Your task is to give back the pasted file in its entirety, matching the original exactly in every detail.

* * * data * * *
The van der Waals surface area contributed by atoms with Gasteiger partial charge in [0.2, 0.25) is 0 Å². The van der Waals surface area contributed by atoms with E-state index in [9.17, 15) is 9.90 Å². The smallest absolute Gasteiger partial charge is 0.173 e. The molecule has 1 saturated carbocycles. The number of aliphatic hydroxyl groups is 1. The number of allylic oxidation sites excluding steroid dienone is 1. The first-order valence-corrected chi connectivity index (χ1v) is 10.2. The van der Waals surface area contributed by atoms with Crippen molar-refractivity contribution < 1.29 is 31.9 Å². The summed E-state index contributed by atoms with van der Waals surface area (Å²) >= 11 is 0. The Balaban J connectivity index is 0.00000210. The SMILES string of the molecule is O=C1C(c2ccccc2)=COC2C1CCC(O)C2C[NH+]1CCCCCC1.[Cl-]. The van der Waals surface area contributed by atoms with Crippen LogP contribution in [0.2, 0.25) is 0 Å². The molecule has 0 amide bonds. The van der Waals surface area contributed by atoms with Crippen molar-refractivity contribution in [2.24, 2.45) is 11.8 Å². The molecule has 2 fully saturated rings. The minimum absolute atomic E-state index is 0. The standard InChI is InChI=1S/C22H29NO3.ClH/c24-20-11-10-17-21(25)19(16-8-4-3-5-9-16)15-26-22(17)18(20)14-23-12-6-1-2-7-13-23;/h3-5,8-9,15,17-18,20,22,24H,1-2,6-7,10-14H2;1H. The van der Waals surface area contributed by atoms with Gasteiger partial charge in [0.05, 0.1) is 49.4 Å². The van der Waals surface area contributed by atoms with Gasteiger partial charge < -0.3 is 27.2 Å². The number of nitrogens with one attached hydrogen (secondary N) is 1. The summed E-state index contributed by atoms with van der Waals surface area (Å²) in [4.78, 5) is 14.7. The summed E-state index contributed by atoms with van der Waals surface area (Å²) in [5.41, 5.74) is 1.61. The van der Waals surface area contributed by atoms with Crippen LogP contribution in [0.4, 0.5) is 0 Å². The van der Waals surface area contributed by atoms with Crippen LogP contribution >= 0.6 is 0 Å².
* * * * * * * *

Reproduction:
The van der Waals surface area contributed by atoms with Gasteiger partial charge in [0.2, 0.25) is 0 Å². The van der Waals surface area contributed by atoms with E-state index in [9.17, 15) is 9.90 Å². The smallest absolute Gasteiger partial charge is 0.173 e. The molecule has 1 saturated carbocycles. The number of aliphatic hydroxyl groups is 1. The number of allylic oxidation sites excluding steroid dienone is 1. The first-order valence-corrected chi connectivity index (χ1v) is 10.2. The van der Waals surface area contributed by atoms with Crippen molar-refractivity contribution < 1.29 is 31.9 Å². The summed E-state index contributed by atoms with van der Waals surface area (Å²) >= 11 is 0. The Balaban J connectivity index is 0.00000210. The SMILES string of the molecule is O=C1C(c2ccccc2)=COC2C1CCC(O)C2C[NH+]1CCCCCC1.[Cl-]. The van der Waals surface area contributed by atoms with Crippen LogP contribution in [0.2, 0.25) is 0 Å². The molecule has 0 amide bonds. The van der Waals surface area contributed by atoms with Crippen molar-refractivity contribution in [2.24, 2.45) is 11.8 Å². The molecule has 2 fully saturated rings. The minimum absolute atomic E-state index is 0. The standard InChI is InChI=1S/C22H29NO3.ClH/c24-20-11-10-17-21(25)19(16-8-4-3-5-9-16)15-26-22(17)18(20)14-23-12-6-1-2-7-13-23;/h3-5,8-9,15,17-18,20,22,24H,1-2,6-7,10-14H2;1H. The van der Waals surface area contributed by atoms with Gasteiger partial charge in [0.05, 0.1) is 49.4 Å². The van der Waals surface area contributed by atoms with Gasteiger partial charge < -0.3 is 27.2 Å². The number of nitrogens with one attached hydrogen (secondary N) is 1. The summed E-state index contributed by atoms with van der Waals surface area (Å²) in [4.78, 5) is 14.7. The summed E-state index contributed by atoms with van der Waals surface area (Å²) in [5.41, 5.74) is 1.61. The van der Waals surface area contributed by atoms with Crippen LogP contribution in [0.4, 0.5) is 0 Å². The van der Waals surface area contributed by atoms with Crippen LogP contribution >= 0.6 is 0 Å².